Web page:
The Army and the Marine Corps are working on a new lightweight machine gun, which could possibly replace the M249 Squad Automatic Weapon (SAW), that would shoot a new type of caseless and case-telescoped ammo. Together the new technology would cut the weight of troops’ gear by as much as 25 pounds, according to the Marine Corps Times.
You don’t have to be a rocket scientists to see how incredibly useful this type of gear would be, we just need to get everybody behind the project in order to really get the research and development done.
George Solhan of the Office of Naval Research predicts that the full support of Capital Hill would shorten the time it would require to get the ammo and the guns out into the field to a mere two years. Getting politicians to agree is the trickiest part, but even the Army and the Marine Corps disagree about how to build this lightweight ammo.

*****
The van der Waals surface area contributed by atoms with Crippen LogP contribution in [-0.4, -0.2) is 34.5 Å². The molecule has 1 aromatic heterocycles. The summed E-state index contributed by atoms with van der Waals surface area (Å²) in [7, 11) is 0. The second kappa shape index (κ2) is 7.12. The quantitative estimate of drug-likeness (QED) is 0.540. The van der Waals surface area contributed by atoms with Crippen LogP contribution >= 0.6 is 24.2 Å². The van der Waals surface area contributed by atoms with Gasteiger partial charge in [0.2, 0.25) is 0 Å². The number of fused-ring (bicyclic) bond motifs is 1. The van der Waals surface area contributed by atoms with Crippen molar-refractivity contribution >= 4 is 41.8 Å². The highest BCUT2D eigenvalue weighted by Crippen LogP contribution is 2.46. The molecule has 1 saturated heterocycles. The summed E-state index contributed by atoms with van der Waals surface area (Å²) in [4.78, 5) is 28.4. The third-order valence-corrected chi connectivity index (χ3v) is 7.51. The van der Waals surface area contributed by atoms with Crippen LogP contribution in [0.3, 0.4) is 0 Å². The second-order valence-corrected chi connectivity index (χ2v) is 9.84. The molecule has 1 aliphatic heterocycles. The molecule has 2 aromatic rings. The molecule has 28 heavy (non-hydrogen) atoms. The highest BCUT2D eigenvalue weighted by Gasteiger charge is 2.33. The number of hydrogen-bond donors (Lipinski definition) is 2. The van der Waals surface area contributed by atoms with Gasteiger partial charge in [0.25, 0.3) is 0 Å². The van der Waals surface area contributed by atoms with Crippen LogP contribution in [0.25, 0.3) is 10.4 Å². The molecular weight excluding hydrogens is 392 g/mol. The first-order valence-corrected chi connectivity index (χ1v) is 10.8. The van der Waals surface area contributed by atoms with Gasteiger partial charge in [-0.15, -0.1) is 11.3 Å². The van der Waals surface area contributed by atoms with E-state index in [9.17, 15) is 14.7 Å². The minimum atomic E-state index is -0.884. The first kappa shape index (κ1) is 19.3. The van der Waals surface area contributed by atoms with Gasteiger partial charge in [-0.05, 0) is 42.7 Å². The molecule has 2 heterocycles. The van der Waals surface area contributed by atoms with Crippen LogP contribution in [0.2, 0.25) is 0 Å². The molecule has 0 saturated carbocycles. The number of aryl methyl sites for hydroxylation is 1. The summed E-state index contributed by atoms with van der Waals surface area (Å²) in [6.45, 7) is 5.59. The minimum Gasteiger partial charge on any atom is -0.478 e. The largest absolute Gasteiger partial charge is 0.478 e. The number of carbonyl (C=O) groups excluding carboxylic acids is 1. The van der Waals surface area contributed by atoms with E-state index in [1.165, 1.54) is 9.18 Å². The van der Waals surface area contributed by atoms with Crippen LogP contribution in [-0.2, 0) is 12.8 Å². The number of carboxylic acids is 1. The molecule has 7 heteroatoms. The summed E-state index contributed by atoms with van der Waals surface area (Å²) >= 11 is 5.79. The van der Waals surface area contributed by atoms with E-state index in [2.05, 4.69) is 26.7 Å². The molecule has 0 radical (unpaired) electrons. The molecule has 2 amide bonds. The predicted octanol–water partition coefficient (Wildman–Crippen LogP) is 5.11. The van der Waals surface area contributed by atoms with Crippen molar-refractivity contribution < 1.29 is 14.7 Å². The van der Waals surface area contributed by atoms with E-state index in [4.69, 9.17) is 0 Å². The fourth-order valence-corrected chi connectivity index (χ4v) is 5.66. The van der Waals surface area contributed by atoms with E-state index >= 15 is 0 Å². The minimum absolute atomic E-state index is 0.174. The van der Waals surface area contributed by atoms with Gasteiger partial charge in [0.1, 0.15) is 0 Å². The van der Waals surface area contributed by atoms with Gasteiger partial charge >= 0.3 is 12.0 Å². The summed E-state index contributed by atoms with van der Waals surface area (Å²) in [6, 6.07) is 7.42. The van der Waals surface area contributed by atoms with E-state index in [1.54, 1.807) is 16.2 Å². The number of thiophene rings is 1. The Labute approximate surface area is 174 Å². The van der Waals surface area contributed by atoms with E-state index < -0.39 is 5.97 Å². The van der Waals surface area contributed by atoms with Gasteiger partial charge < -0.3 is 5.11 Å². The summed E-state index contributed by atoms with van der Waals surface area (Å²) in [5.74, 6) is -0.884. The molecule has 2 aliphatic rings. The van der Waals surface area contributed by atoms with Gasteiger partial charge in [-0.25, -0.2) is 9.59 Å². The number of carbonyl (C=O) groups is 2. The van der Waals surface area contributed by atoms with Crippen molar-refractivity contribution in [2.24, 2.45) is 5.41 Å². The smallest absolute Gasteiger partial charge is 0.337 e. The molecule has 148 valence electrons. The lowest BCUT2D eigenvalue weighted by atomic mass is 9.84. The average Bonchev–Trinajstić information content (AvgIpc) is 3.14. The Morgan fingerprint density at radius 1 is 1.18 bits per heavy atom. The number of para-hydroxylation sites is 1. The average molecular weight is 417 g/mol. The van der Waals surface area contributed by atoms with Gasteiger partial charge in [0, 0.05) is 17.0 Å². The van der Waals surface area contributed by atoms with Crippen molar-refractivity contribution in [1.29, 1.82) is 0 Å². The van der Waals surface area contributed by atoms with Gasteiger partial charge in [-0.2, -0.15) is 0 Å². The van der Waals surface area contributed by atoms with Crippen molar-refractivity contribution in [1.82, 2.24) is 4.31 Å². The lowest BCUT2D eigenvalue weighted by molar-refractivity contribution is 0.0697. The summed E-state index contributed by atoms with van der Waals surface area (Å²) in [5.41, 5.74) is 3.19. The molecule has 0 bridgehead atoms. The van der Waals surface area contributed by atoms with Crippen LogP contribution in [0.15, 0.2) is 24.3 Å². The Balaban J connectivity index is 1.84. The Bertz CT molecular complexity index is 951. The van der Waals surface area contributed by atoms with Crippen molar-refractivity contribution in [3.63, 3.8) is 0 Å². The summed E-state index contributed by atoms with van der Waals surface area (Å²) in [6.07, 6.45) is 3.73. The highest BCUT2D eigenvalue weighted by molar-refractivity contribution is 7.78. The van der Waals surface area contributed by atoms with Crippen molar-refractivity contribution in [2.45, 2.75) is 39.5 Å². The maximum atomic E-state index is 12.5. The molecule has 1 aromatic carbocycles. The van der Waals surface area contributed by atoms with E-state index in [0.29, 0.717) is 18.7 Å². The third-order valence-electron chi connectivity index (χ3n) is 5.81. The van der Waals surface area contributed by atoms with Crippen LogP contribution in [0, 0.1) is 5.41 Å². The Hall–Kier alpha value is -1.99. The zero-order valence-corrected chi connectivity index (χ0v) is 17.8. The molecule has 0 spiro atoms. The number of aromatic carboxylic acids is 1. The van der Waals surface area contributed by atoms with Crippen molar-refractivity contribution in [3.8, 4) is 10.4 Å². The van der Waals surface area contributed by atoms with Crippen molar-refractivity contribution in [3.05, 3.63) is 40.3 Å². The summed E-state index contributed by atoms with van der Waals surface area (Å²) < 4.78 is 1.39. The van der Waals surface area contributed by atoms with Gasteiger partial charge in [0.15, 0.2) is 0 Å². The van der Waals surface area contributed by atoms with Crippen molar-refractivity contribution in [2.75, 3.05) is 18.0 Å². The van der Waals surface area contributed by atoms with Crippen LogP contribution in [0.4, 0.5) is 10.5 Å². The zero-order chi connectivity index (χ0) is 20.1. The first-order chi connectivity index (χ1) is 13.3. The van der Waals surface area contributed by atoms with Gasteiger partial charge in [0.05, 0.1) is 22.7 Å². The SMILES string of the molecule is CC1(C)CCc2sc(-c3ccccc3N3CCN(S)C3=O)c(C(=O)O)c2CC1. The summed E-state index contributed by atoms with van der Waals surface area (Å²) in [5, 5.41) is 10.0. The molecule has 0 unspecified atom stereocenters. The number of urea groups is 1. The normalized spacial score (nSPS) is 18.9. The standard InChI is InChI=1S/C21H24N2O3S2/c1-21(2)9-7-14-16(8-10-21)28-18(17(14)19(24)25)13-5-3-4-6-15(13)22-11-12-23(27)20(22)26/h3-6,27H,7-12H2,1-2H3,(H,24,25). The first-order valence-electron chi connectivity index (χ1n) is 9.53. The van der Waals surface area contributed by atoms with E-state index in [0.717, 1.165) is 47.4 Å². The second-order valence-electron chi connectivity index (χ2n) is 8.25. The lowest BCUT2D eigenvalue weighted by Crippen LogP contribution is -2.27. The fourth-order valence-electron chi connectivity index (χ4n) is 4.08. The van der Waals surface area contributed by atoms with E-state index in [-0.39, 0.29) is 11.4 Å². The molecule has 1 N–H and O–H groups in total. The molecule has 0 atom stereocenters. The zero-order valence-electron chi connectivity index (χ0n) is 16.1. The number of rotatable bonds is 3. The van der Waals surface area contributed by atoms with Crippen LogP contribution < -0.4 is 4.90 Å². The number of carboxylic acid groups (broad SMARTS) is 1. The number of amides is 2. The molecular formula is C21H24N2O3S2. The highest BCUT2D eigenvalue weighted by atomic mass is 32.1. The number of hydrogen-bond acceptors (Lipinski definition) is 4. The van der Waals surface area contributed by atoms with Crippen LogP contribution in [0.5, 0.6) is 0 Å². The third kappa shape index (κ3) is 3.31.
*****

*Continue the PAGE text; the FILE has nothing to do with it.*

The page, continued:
The Army is content with case-telescoped rounds, which keeps the bullet and the propellant encased in a polymer cylinder. These weigh less than conventional rounds and are much easier to make than caseless bullets, but the Marines think that’s not good enough. They want a bullet that is completely encased in the propellant with the use of binding agents. In theory, whenever a Marine fires one of these bullets the propellant will completely burn up, leaving nothing to be ejected. This type of technology would make the ammo lighter, less likely to fail and, theoretically be, just as effective on the field.
The cost of this project for both the Army and Marines, Solhan predicts would be equal to the price of “a couple of current-generation jet fighters,” he said.
The great thing about this initiative is that the technology will inevitably trickle down to the public. Once the Marines figure out the mystery of caseless bullets, it won’t be long before we similar lightweight ammo hit the shelves.